The President (interpretation from French): The Security Council will now resume its consideration of the item on its agenda.

Members of the Council have before them document S/1994/280, which contains the text of a draft resolution submitted by Djibouti, on behalf of the non-aligned members of the Security Council, France, the Russian Federation, Spain and the United Kingdom of Great Britain and Northern Ireland.

I should like to draw the attention of members of the Council to the following documents: S/1994/242, letter dated 1 March 1994 from the Permanent Representative of Senegal to the United Nations addressed to the Secretary-General; S/1994/244, letter dated 1 March 1994 from the Permanent Representative of Tajikistan to the United Nations addressed to the Secretary-General; S/1994/247, letter dated 2 March 1994 from the Permanent Representative of Malaysia to the United Nations addressed to the Secretary-General; S/1994/256, letter dated 3 March 1994 from the Chargé d'affaires a.i. of the Permanent Mission of Brunei Darussalam to the United Nations addressed to the Secretary-General; S/1994/269, letter dated 7 March 1994 from the Permanent Representative of Jordan to the United Nations addressed to the President of the Security Council; S/1994/275, letter dated 7 March 1994 from the Permanent Representative of Pakistan to the United Nations addressed to the President of the Security Council, transmitting the text of a statement adopted by the States members of the Organization of the Islamic Conference in New York; and S/1994/295, letter dated 14 March 1994 from the Permanent Representative of Israel to the United Nations addressed to the Secretary-General.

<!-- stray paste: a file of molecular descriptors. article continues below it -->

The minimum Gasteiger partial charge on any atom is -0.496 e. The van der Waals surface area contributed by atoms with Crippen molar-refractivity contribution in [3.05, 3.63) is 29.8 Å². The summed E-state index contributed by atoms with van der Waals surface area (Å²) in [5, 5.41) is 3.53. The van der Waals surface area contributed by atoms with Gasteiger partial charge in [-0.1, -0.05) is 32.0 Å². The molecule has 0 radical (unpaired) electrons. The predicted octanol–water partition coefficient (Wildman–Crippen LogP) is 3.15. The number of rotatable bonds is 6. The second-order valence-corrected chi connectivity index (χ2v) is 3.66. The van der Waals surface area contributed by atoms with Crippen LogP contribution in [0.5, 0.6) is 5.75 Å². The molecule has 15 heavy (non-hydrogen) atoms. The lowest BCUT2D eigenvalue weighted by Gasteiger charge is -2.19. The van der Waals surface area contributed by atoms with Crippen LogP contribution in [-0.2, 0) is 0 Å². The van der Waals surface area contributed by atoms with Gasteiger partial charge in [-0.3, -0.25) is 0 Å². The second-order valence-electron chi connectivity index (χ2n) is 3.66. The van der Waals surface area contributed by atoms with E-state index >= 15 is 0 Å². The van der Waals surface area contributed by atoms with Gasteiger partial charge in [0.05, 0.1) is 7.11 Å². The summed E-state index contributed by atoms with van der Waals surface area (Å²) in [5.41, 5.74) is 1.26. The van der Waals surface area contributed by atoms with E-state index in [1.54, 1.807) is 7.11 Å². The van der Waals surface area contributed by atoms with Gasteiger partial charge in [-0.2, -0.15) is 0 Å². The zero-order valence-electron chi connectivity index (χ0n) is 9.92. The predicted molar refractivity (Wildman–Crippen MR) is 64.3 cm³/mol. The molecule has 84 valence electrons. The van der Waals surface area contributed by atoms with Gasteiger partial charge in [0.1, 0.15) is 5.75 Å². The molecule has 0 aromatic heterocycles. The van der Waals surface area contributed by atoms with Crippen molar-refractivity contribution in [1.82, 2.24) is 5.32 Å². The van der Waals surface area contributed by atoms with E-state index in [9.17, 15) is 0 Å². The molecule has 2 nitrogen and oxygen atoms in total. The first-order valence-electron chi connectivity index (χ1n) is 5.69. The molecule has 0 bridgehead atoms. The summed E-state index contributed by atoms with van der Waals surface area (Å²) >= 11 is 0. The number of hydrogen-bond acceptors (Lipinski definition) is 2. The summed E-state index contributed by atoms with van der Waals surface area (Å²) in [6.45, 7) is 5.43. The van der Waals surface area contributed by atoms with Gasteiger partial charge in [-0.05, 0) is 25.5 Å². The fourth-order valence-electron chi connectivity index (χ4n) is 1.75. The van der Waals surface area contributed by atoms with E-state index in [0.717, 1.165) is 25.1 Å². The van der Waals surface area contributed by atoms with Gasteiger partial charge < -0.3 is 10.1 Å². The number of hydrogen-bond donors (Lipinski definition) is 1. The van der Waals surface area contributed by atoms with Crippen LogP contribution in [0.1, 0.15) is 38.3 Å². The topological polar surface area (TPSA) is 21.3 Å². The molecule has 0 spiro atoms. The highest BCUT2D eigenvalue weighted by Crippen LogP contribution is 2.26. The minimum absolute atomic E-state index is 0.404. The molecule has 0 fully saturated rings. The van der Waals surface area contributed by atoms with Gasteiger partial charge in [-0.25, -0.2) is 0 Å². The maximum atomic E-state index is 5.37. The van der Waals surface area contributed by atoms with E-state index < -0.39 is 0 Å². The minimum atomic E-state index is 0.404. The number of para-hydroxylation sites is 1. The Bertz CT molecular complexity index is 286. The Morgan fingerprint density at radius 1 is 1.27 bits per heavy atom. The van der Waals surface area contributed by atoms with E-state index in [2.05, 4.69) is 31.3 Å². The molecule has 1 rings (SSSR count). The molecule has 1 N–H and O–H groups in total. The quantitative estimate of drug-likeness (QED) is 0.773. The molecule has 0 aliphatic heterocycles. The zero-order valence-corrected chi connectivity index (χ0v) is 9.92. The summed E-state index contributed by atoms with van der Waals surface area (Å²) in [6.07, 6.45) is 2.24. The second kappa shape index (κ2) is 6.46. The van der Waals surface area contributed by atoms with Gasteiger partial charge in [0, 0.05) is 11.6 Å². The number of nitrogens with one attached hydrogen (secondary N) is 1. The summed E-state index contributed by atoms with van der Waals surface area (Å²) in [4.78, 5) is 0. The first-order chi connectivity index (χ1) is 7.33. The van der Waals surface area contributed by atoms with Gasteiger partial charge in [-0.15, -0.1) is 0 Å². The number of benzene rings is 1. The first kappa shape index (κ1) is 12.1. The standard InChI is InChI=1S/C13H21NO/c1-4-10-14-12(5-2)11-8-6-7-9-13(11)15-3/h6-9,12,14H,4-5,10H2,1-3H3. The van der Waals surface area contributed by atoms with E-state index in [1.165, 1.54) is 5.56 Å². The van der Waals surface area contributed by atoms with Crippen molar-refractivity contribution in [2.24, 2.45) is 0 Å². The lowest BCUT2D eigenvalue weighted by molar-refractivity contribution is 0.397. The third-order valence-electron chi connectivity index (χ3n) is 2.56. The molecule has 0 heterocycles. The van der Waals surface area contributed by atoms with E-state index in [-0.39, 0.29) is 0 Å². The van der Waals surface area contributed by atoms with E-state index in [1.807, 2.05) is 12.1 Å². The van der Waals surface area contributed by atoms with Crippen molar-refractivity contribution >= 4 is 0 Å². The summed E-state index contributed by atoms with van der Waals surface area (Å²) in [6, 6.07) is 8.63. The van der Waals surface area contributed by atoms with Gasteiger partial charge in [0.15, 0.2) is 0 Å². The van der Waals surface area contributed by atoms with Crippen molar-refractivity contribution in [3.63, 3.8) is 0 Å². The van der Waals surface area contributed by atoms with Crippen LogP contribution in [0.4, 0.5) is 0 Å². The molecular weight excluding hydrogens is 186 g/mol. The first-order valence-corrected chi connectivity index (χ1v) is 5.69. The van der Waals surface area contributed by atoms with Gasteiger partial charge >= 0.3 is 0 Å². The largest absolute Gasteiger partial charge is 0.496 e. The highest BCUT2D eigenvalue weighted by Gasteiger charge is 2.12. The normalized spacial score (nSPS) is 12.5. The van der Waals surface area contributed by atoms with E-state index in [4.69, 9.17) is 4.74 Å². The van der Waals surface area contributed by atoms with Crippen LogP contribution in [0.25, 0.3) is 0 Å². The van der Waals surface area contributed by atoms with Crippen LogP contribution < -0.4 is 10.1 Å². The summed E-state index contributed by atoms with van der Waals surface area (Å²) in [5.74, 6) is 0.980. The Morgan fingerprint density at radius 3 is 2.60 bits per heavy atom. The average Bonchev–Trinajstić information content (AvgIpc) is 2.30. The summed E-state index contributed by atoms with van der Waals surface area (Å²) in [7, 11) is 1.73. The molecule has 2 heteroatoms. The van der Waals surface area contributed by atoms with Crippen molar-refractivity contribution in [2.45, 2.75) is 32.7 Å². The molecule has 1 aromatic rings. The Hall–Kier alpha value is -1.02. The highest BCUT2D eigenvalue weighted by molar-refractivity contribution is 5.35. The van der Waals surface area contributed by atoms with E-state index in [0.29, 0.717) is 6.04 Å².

It is my understanding that the Council is ready to take a decision on the draft resolution before it. Unless I hear any objection, I shall take it that it is so decided.

There being no objection, it is so decided.

A paragraph-by-paragraph vote on the draft resolution contained in document S/1994/280 has been requested. Since I hear no objection, I shall put the draft resolution to the vote paragraph by paragraph.

I shall first call on those members of the Council who wish to make statements before the voting.

Mr. Olhaye (Djibouti): My Government has already condemned most vigorously the Hebron massacre. However, on behalf of my delegation, I wish to offer once again our profound condolences to the families and relatives of the innocent victims killed and injured in the 25 February outrage at the Al-Ibrahimi mosque in the occupied town of Hebron. We join all civilized people throughout the world, who condemned in the strongest terms this outrage, this reckless and savage massacre of Palestinian worshippers kneeling in sacred and peaceful prayer during the holy month of Ramadan, in the holiest of places: that of worship.

The delay in the Council's reaction is unfortunate and regrettable. Along with the massacre itself, this will undoubtedly alter for ever the political landscape of the occupied territories. While many have announced the coming death of the peace process, my delegation feels on the contrary that the tragedy has forced us all - Israel, the Palestinians, the Palestine Liberation Organization (PLO), the other major players and the Security Council - to confront the real bedrock issues and attitudes, which, if not dealt with expeditiously, could make that prediction a reality. There may, rather, be a desire to make the best of a bad situation.